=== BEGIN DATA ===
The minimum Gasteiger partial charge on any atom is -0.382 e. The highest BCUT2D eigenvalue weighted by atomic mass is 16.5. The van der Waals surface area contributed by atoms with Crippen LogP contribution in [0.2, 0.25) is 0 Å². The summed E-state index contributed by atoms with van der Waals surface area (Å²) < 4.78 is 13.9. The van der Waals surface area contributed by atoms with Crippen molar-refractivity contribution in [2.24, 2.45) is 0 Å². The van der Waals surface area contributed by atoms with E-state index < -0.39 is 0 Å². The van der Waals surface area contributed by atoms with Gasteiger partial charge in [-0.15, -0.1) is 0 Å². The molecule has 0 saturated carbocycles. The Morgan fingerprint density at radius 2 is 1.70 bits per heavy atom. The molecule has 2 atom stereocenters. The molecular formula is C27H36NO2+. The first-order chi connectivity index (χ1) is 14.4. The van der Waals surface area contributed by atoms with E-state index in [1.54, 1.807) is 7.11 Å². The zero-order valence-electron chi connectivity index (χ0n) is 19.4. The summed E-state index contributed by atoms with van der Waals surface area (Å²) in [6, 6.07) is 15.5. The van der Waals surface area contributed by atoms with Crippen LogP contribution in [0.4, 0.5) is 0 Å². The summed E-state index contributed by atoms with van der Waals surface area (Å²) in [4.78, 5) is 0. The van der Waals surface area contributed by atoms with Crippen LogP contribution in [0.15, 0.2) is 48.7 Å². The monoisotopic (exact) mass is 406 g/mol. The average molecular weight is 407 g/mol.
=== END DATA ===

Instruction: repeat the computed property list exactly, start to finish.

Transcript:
The minimum Gasteiger partial charge on any atom is -0.382 e. The highest BCUT2D eigenvalue weighted by atomic mass is 16.5. The van der Waals surface area contributed by atoms with Crippen LogP contribution in [0.2, 0.25) is 0 Å². The summed E-state index contributed by atoms with van der Waals surface area (Å²) < 4.78 is 13.9. The van der Waals surface area contributed by atoms with Crippen molar-refractivity contribution in [2.24, 2.45) is 0 Å². The van der Waals surface area contributed by atoms with E-state index < -0.39 is 0 Å². The van der Waals surface area contributed by atoms with Gasteiger partial charge in [-0.15, -0.1) is 0 Å². The molecule has 0 saturated carbocycles. The Morgan fingerprint density at radius 2 is 1.70 bits per heavy atom. The molecule has 2 atom stereocenters. The molecular formula is C27H36NO2+. The first-order chi connectivity index (χ1) is 14.4. The van der Waals surface area contributed by atoms with E-state index in [1.54, 1.807) is 7.11 Å². The zero-order valence-electron chi connectivity index (χ0n) is 19.4. The summed E-state index contributed by atoms with van der Waals surface area (Å²) in [6, 6.07) is 15.5. The van der Waals surface area contributed by atoms with Crippen LogP contribution in [0.4, 0.5) is 0 Å². The summed E-state index contributed by atoms with van der Waals surface area (Å²) in [4.78, 5) is 0. The van der Waals surface area contributed by atoms with Crippen LogP contribution in [0.15, 0.2) is 48.7 Å². The monoisotopic (exact) mass is 406 g/mol. The average molecular weight is 407 g/mol.